Author: Nethercot, D A;Rockey, K C
First published: N/A
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Nethercot, D A;Rockey, K C
Mr. C. B. Stone (F): I like the idea of making the external wall do its job. We can fall readily into the trap in high buildings-in assuming that the central core will take the wind load; undoubtedly it will resist it, but before it takes the load a lot of the stresses are likely to be forced into the external perimeter of our 10-storey, 15-storey and 20-storey buildings in London. I think we are suffering now from perimeter walls not being designed to take forces that come about from the comparatively small wind loads in London; and we all know about vertical shrinkage problems which are also affecting cladding, whether it be brickwork or a precast unit. The extreme conditions in Hong Kong have fortunately forced us to recognize this problem.
The end panel of a plate girder is analysed for plastic collapse under high shearing load by means of the upper bound theorem. Two possibilities are considered for the behaviour of the web: either (a) it remains unbuckled or (b) it develops a full plastic tension field. Curves are presented showing how the collapse load depends on the dimensions and on a parameter signifying the full plastic bending strength of the flanges in relation to the web strength. In general, the numerous experimental results available in the literature lie between the predictions based on (a) and (b) respectively. C.R. Calladine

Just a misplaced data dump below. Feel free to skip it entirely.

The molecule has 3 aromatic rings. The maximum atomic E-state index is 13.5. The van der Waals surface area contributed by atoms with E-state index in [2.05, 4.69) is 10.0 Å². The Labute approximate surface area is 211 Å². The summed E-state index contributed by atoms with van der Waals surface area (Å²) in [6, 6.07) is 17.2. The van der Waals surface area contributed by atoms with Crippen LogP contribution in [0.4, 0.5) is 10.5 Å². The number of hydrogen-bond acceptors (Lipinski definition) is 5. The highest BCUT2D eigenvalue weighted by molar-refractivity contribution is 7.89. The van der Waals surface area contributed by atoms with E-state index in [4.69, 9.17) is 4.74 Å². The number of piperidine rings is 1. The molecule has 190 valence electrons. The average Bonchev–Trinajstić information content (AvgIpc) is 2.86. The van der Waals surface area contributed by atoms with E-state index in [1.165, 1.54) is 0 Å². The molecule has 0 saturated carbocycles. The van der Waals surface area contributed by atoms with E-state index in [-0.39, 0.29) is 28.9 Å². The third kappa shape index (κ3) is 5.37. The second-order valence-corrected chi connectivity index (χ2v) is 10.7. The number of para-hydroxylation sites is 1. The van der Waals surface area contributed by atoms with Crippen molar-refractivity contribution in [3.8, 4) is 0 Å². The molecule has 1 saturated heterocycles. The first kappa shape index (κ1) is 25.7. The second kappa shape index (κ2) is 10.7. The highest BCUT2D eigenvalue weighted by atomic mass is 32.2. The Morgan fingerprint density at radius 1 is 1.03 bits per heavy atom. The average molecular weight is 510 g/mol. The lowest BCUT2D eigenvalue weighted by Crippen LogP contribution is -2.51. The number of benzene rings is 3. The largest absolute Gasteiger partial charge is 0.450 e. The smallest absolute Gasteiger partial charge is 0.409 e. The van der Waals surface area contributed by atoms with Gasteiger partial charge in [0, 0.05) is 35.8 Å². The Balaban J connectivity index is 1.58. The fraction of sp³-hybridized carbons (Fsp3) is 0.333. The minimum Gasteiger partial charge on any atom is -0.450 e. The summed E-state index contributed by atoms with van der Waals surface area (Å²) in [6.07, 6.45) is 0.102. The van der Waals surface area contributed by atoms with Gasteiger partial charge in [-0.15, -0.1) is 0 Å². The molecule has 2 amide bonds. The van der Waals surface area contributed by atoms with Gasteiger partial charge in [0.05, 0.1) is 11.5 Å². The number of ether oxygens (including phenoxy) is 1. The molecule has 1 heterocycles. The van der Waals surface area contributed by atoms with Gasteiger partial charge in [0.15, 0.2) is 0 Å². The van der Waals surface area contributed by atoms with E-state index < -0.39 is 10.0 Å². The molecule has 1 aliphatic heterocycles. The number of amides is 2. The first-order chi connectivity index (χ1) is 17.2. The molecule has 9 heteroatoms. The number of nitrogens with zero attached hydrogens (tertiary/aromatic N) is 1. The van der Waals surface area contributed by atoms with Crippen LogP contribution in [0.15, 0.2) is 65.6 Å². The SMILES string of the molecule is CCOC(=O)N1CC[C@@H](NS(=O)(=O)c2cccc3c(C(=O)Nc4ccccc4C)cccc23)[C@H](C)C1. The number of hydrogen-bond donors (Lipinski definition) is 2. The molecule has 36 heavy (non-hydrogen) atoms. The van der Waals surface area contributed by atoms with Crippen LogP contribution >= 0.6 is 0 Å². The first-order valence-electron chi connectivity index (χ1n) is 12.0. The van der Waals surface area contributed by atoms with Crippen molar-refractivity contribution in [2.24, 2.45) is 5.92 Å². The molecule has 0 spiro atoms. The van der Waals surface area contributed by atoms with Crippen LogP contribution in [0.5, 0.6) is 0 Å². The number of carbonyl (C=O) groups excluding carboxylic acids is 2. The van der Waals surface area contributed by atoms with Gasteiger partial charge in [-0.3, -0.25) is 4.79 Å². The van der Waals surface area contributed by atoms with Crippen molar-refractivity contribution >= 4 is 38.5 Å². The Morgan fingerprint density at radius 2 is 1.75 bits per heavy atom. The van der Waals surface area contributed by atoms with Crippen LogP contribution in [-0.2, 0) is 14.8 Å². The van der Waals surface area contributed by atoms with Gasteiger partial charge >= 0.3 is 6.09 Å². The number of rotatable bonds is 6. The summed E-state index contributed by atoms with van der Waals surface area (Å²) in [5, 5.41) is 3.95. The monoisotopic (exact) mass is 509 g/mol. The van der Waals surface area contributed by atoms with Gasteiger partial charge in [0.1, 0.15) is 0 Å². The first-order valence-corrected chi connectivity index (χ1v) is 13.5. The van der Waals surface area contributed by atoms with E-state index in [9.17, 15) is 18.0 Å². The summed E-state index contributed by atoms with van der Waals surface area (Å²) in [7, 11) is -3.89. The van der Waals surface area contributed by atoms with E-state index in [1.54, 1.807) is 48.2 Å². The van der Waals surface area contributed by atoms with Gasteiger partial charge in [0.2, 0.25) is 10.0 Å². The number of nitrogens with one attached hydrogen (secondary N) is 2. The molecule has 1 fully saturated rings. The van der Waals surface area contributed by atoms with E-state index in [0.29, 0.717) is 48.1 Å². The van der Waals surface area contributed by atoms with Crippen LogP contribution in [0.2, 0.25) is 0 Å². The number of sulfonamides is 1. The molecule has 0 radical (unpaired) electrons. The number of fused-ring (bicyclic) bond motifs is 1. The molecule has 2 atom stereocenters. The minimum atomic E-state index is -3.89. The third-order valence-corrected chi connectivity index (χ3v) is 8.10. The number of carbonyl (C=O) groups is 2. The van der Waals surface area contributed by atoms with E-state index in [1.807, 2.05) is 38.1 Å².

Designs made according to the limit state of plastic collapse are not quite the same as designs made by simple plastic theory. It is however, possible to retain the simplicity of plastic methods within the framework of limit design concepts, and at the same time partially relieve the designer of unnecessary elastic calculations. J. Heyman